An audit of staff compensation should focus on these fundamentals:

  • Benchmarking – how are you comparing your jobs to the market for talent?
  • Peer group – what employers or industries hire people with the same skills to do similar work? Do you have data for these peer groups?
  • Outliers – how many people are paid above or below market, and why?
  • Consistency – is there internal equity between individuals in the same job? Between related jobs? Between job families?
  • Market and merit increases – how have the increases provided by your organization compared to the market over the past several years?

Periodic audits can help fine tune the budget and salary administration processes to reflect true market movement, preserve internal and external equity, and shed light on special pay practices that were begun without the end in mind and may represent dollars being spent for situations that no longer exist. These audits frequently uncover areas where current or future cost savings may be found.

Communication Plan

There is little doubt that the way pay is positioned can have an impact on culture. But the way employers communicate with employees about pay can have a greater positive or negative impact on culture than the pay itself. It is human nature to believe we all deserve higher pay. An organization that does a good job of communicating about compensation philosophy and pay can defuse some of the perceptions of inequity and lack of fairness that will otherwise dominate water cooler conversations.

How many of your executives can articulate the compensation philosophy for employees?How many of your managers can do it? Simply having the conversation can help employees understand that pay is not haphazard; there is a structure that seeks to be fair and consistent. Without the discussion, employees will be left to their own opinions regarding how fairly they’re paid.

Many managers are hesitant to talk about compensation philosophy, either because they don’t understand their own pay, or they’ve received increases that are larger than those their employees receive. However, there is nearly always a positive story to tell about pay, and HR can encourage the discussion by creating talking points for managers, or directly assisting in conversations where managers need help. Besides communicating the compensation philosophy and emphasizing fairness and equity, these are some key points organizations should communicate each year before wage adjustments occur to help employees appreciate the investments being made in their compensation:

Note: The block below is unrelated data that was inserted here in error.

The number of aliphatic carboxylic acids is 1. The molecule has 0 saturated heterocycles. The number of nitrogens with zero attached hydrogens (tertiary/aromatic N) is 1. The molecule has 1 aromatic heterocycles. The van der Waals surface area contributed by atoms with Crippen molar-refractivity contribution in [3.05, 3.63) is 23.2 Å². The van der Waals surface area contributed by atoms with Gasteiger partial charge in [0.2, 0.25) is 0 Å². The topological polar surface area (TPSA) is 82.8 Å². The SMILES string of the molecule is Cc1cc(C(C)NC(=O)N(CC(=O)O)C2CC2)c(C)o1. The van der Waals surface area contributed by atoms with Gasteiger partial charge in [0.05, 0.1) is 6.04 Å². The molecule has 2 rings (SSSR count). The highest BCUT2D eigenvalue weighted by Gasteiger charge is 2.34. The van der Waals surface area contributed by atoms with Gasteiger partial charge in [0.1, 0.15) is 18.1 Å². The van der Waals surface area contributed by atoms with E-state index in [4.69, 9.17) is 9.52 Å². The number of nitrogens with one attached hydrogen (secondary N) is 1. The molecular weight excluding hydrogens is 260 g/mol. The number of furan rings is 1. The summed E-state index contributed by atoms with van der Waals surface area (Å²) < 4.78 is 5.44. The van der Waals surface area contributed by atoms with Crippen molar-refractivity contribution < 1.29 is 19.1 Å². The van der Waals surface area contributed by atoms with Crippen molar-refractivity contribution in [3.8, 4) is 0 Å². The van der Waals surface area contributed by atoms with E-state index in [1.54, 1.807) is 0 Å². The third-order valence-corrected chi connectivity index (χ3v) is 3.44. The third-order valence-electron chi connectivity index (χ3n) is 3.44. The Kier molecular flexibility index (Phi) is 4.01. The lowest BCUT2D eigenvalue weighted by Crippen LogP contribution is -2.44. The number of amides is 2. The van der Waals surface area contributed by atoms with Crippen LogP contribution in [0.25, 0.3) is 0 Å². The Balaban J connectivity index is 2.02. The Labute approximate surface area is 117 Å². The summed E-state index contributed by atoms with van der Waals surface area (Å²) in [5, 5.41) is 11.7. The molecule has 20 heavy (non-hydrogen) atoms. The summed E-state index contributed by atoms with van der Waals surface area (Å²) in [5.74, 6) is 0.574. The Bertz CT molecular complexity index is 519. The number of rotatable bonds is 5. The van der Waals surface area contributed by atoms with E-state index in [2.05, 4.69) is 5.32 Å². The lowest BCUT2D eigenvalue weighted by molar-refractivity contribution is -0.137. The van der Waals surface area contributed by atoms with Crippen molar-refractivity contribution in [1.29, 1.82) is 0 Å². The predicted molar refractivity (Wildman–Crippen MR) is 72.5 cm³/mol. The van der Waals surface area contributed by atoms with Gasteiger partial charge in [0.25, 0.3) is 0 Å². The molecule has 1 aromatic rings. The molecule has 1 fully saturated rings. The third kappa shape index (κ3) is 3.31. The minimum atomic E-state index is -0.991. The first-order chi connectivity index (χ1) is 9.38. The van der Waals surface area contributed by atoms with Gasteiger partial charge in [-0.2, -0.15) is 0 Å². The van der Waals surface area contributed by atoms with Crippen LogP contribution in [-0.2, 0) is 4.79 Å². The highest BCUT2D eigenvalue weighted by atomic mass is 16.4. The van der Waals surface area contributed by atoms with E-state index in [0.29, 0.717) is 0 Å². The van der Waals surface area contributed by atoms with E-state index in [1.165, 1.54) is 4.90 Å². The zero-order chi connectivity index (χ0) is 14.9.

• How many people are getting wage increases
  • How wage increases also increase the value of benefits
  • The total dollar impact of pay increases for workforce as a whole


This article has outlined three foundational steps in creating a sound staff compensation plan that uses resources wisely and encourages employee understanding of pay. By being intentional about setting a compensation philosophy, conducting periodic audits to assure you’re doing things properly, and communicating with employees, you can improve the likelihood that the impact of pay on your organization’s culture is a positive one.

Medical Staff Development Plan – Actionable Plan for Physician Recruitment & Documented Rationale for Private Practice Support Payments

Posted on July 15, 2015 by Tony Kouba

Medical Staff Development Plans (“MSDP”) have been used by healthcare organizations over the past three decades to project the local and/or regional need for physician specialties.  Many forward-thinking healthcare organizations have maximized the utilization of a well developed Medical Staff Development Plan for:

·      Facilitating strategic and business planning efforts  

·      Developing strategies toward physician-hospital alignment

·      Differentiating clinical service offerings from competitors

·      Indentifying allied health practitioner needs

·      Documenting private practice recruitment support payments